According to Flemish Employment Minister Philippe Muyters (N-VA), the new application of the VDAB should help job seekers find a job using artificial intelligence.
Due to digitalisation, the number of workshops, where job seekers can go for tailor-made support, is being phased out. “There are four or five stores per province,” says Tilly Troost of the socialist trade union ACOD. Outside city centres, many workshops are replaced by appointments. According to the VDAB, it is merely a way to organize the operation better.
The more people can find their way digitally, the more time is left for those who still need the workshop,” says Muyters’ cabinet, but not everyone at the VDAB staff is convinced. “We must be able to reach out to people”, emphasizes Troost. “The job-seekers themselves are not informed that there is a change.”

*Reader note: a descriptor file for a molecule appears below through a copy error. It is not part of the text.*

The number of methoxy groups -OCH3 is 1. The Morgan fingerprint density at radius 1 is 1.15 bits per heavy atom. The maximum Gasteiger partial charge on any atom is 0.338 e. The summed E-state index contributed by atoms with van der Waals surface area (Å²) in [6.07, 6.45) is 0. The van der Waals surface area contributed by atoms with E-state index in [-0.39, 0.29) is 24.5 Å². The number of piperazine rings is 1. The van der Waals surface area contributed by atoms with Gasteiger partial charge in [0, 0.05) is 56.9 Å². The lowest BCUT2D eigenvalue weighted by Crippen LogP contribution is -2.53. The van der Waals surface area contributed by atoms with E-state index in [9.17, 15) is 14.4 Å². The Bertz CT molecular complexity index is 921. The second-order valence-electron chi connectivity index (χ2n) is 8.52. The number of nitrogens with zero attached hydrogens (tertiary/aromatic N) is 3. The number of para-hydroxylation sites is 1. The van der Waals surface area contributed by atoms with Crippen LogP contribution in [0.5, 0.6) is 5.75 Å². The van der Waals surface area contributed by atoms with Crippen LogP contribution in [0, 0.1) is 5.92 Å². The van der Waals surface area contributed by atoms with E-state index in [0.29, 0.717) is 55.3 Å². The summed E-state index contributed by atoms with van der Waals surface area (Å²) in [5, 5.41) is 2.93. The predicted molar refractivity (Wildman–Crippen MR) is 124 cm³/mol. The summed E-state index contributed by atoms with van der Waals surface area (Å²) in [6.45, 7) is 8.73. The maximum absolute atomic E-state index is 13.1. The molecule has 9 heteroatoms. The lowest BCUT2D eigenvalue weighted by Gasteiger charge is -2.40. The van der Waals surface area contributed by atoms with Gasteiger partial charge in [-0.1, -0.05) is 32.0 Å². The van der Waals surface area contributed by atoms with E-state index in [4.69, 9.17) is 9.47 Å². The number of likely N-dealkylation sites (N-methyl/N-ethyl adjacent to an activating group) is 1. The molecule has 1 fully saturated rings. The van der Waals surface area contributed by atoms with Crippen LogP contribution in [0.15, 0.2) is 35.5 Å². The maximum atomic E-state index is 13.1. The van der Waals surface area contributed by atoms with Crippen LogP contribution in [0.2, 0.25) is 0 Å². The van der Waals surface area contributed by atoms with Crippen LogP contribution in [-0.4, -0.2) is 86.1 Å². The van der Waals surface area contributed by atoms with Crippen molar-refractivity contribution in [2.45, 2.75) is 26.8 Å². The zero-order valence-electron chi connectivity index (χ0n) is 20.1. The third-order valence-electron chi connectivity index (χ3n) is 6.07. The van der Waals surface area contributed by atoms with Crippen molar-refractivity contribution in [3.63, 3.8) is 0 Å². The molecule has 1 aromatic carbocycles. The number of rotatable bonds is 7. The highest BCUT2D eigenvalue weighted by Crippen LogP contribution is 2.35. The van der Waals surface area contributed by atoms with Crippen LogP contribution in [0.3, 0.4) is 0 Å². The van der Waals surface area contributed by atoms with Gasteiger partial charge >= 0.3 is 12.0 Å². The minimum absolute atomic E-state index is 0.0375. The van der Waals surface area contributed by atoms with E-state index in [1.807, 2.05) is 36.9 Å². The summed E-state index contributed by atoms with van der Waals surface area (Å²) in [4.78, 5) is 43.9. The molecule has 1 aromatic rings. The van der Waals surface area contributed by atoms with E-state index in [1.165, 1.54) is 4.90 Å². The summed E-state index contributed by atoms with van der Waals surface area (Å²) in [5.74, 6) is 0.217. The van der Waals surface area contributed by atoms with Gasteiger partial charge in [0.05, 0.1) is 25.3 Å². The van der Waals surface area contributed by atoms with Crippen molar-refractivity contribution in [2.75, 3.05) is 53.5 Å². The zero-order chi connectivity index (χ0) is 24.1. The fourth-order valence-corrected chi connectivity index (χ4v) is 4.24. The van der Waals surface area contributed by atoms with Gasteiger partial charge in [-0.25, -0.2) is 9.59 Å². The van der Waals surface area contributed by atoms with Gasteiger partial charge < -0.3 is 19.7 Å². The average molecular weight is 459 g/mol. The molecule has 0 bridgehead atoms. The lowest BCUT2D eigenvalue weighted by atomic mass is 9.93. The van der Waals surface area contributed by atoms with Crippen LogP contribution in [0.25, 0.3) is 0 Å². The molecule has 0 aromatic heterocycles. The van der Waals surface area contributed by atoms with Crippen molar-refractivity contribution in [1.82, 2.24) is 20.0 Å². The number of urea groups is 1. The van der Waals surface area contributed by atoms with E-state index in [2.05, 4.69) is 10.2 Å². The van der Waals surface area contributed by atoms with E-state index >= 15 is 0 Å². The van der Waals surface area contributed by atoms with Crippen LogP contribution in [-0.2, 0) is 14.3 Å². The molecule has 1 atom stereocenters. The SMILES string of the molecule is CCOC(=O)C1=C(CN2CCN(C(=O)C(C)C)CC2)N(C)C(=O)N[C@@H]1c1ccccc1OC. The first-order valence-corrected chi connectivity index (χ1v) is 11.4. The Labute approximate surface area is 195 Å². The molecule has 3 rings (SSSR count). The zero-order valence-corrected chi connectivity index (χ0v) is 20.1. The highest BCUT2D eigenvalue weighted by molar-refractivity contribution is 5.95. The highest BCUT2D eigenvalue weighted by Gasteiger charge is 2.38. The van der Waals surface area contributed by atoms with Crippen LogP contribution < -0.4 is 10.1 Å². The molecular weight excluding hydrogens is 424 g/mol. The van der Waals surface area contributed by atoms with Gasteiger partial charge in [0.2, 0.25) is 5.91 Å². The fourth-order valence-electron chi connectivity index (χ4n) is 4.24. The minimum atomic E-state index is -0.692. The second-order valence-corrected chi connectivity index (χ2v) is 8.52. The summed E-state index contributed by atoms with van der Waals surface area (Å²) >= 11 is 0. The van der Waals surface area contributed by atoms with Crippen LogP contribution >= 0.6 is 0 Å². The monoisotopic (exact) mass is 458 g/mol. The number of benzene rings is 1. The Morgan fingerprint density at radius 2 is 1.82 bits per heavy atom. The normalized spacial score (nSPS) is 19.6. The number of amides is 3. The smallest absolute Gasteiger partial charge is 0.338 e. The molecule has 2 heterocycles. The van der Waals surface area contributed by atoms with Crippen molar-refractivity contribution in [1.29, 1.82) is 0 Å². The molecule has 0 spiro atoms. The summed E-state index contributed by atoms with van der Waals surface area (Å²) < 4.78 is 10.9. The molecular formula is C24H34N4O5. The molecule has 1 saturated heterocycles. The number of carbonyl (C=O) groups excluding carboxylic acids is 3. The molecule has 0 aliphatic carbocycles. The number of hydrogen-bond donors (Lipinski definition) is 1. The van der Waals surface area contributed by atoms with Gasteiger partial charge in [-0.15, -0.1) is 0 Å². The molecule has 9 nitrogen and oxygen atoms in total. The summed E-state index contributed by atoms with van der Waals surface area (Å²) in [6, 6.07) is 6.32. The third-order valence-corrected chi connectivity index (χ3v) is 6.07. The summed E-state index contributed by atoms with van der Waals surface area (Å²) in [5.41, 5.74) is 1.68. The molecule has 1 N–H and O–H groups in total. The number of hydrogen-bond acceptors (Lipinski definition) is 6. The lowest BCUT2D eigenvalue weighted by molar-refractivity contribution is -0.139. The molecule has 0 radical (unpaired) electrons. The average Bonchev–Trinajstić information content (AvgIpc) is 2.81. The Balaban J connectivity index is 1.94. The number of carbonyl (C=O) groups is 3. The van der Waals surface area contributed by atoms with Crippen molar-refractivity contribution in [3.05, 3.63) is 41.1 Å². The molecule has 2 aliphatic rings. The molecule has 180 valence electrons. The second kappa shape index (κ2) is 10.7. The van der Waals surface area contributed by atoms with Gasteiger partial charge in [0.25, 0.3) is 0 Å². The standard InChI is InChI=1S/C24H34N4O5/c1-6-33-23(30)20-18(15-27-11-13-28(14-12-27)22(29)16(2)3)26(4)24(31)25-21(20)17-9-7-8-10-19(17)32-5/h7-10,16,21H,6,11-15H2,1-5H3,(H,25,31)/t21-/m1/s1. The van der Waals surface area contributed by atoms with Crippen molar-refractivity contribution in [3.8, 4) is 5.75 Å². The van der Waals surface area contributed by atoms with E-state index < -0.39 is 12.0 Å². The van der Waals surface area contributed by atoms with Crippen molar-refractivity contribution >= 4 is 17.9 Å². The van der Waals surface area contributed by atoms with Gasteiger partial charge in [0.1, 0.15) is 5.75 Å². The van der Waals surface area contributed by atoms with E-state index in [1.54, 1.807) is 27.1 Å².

Poverty organizations Netwerk voor Armoede and Samenlevingsopbouw also warn against unintended side effects of the reform. “There are too few guarantees for the most vulnerable in the new service,” says Nicolas Van Praet of Netwerk voor Armoede, who fears that they will miss out. Many people in poverty do not have a smartphone, computer or internet access. Making contact via e-mail or app therefore remains a high threshold.
That they will no longer be able to simply enter a workshop in many places, is therefore problematic. After all, mobility is another barrier for people in poverty. “They often do not have a driver’s license or car, so they rely on public transport, but that has also been phased out of city centres, so one has to look carefully beforehand:” Is there a bus? Will I get there in time?”, explains Van Praet.
According to the poverty organizations, the VDAB had better first discussed the reform with the people most in need of guidance. The Network against Armoede was only contacted once.
Source: De Morgen